Rocky Rococo and the Riddle of ‘So Bad It’s Good’
Driving away from Rocky Rococo one day, my roommate and I, both undergraduate bachelors, compared it to an esteemed Madison pizza joint. That place, he said, was like one’s wife, and Rocky’s played the mistress: disreputable, shame worthy, and a source of endless low-down pleasure. I countered that the classier pizza place was the buttoned-up dame you’d meet in a hotel bar during a work conference, and that Rocky’s was the wife: foundational, primally satisfying, a companion for the soul on both good days and bad.
We left it an impasse. I would later discover that marriage itself is the pizza — homemade, the recipe refined over iterations, all the heartier for being cooperatively made — but as my Madison friends likewise grew, matured, and frequently moved away, many find they haven’t escaped Rocky’s thrall. It’s the must-nosh pit stop when they’re back in town, the eyes alight in its so-bad-it’s-goodosity.
One such pilgrim is Heavy Table’s own James Norton, who joined me across the wires one afternoon at Rocky Rococo’s Brooklyn Park location, while I lunched at one of their Madison flagships. Our post-hoc email conversation follows, as we test my hypothesis that its signature dish, which my fellow theorizer of mistresses dubbed “pizza cake,” is the very best bad pizza on the planet.
JAMES NORTON: It was sort of amazing to drive up to Brooklyn Park and arrive at an honest-to-goodness Rocky Rococo’s. The place is so fused in my mind with high school-era Madison, WI that it’s bizarre to find it floating around present-day greater Minneapolis metro area.
But there it was. It had the same corny “family photographs” of fictional founder Rocky Rococo on the wall, the same super-sized slices of the day hanging out on the shelf behind the register, made who-knows-how-long ago.
As a food writer, I talk to people a lot about the difference between food you like and food that’s good. The knee-jerk assumption that a lot of people make is that if you like eating a food, it’s good. That’s wrong.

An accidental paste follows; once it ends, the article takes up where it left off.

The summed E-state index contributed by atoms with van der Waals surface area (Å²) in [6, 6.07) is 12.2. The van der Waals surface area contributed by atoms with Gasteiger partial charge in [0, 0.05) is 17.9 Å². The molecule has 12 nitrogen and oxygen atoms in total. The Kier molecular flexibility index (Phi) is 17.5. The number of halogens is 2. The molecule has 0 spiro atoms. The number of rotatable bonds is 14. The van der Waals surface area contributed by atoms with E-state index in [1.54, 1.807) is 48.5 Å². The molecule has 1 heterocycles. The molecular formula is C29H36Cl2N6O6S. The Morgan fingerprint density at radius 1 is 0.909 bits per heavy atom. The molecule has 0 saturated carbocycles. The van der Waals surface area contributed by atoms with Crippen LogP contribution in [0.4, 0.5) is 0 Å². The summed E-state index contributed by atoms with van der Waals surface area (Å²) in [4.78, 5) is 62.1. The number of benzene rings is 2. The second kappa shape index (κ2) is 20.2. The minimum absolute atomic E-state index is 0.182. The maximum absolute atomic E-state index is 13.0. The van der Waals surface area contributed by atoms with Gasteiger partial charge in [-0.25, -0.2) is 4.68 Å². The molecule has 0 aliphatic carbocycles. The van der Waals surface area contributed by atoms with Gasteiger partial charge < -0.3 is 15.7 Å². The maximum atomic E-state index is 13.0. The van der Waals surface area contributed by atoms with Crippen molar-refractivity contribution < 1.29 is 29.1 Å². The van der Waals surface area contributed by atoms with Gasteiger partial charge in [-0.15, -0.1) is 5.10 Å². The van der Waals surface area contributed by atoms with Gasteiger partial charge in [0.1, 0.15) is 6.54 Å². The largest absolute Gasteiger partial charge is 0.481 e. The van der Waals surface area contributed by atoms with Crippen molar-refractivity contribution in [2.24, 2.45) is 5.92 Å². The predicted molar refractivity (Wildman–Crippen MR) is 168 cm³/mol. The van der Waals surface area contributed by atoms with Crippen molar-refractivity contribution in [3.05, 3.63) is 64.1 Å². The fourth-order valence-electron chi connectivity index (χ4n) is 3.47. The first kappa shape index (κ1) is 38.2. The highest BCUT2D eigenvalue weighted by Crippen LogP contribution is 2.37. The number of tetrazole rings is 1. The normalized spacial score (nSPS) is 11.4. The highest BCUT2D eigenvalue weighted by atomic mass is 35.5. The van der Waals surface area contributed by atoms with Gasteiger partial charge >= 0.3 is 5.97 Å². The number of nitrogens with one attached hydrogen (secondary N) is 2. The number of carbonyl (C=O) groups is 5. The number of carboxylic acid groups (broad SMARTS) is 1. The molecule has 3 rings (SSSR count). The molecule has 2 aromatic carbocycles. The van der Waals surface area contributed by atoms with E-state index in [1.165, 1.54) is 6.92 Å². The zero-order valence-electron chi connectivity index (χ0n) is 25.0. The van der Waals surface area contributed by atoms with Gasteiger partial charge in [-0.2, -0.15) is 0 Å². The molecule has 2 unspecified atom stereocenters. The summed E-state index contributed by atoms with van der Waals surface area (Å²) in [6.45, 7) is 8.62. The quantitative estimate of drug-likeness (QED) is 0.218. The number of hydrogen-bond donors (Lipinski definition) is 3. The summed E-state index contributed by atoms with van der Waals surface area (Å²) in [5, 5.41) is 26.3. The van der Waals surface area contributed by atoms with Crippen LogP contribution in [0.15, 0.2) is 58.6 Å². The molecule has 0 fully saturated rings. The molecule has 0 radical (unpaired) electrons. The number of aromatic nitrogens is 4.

The example I typically give is Taco Bell. I like eating a Seven Layer Burrito and two soft tacos at Taco Bell. But it’s not good food, and I don’t defend it as such. If you’re going to claim that something’s objectively good, you should be able to provide context and cite evidence, but bad personal taste stands alone.
Rocky Rococo, as you mention in your introduction, is just objectively bad pizza. It’s soft and doughy. The sauce is too sweet. The cheese — oh, man, the cheese — is piled on thick and gooey. The crust lacks substance. ‘Pizza cake’ is such a good way to sum it up — the whole package is soft and sweet, doughy like the midsection of a typical modern American.
And yet, it’s got that guilty pleasure thing going on for me. My wife hates it (I had to cash in pre-existing good behavior points in order to convince her to shoot this assignment), but for me, it’s sort of like Proust’s madeleine… one bite, and I’m chilling on State Street in 1993, chowing down on slices with my friends, having some kind of overly earnest and ultimately misinformed conversation about girls.
SEAN WEITNER: My sympathies are certainly aligned with your assessment of why Rocky’s demands repeat business from those who associate that pizza with their youths, but I think there’s something to be said for the place even among those who don’t share our remembrance of Rocky’s past. It’s not just a nostalgia trip, and I can’t hold it up as an otherwise indefensible exemplar of bad personal taste.